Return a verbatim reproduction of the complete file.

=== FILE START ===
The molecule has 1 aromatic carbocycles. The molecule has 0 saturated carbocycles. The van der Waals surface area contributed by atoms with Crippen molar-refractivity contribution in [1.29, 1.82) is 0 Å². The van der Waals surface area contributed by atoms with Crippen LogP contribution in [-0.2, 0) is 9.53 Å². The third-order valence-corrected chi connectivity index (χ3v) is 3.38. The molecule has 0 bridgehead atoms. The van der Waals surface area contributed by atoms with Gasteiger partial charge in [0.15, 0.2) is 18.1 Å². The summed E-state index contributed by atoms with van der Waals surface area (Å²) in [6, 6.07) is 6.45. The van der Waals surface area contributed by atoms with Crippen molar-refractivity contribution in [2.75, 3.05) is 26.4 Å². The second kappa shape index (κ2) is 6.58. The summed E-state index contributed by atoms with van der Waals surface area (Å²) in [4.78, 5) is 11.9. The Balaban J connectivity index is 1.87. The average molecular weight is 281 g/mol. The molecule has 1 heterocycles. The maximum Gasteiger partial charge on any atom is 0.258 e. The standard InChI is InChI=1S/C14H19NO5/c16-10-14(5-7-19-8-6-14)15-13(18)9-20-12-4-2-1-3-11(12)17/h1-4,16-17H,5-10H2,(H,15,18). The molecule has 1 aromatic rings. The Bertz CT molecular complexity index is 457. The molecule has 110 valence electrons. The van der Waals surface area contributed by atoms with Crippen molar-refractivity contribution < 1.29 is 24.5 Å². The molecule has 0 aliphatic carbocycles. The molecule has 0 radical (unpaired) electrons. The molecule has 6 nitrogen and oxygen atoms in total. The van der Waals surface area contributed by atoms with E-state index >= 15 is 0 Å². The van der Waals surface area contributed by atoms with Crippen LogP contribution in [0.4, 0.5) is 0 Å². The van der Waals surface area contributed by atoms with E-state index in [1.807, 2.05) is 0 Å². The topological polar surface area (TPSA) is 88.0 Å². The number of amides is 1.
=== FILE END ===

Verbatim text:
The molecule has 1 aromatic carbocycles. The molecule has 0 saturated carbocycles. The van der Waals surface area contributed by atoms with Crippen molar-refractivity contribution in [1.29, 1.82) is 0 Å². The van der Waals surface area contributed by atoms with Crippen LogP contribution in [-0.2, 0) is 9.53 Å². The third-order valence-corrected chi connectivity index (χ3v) is 3.38. The molecule has 0 bridgehead atoms. The van der Waals surface area contributed by atoms with Gasteiger partial charge in [0.15, 0.2) is 18.1 Å². The summed E-state index contributed by atoms with van der Waals surface area (Å²) in [6, 6.07) is 6.45. The van der Waals surface area contributed by atoms with Crippen molar-refractivity contribution in [2.75, 3.05) is 26.4 Å². The second kappa shape index (κ2) is 6.58. The summed E-state index contributed by atoms with van der Waals surface area (Å²) in [4.78, 5) is 11.9. The Balaban J connectivity index is 1.87. The average molecular weight is 281 g/mol. The molecule has 1 heterocycles. The maximum Gasteiger partial charge on any atom is 0.258 e. The standard InChI is InChI=1S/C14H19NO5/c16-10-14(5-7-19-8-6-14)15-13(18)9-20-12-4-2-1-3-11(12)17/h1-4,16-17H,5-10H2,(H,15,18). The molecule has 1 aromatic rings. The Bertz CT molecular complexity index is 457. The molecule has 110 valence electrons. The van der Waals surface area contributed by atoms with Crippen molar-refractivity contribution < 1.29 is 24.5 Å². The molecule has 0 aliphatic carbocycles. The molecule has 0 radical (unpaired) electrons. The molecule has 6 nitrogen and oxygen atoms in total. The van der Waals surface area contributed by atoms with E-state index >= 15 is 0 Å². The van der Waals surface area contributed by atoms with Crippen LogP contribution in [0.4, 0.5) is 0 Å². The van der Waals surface area contributed by atoms with E-state index in [1.807, 2.05) is 0 Å². The topological polar surface area (TPSA) is 88.0 Å². The number of amides is 1.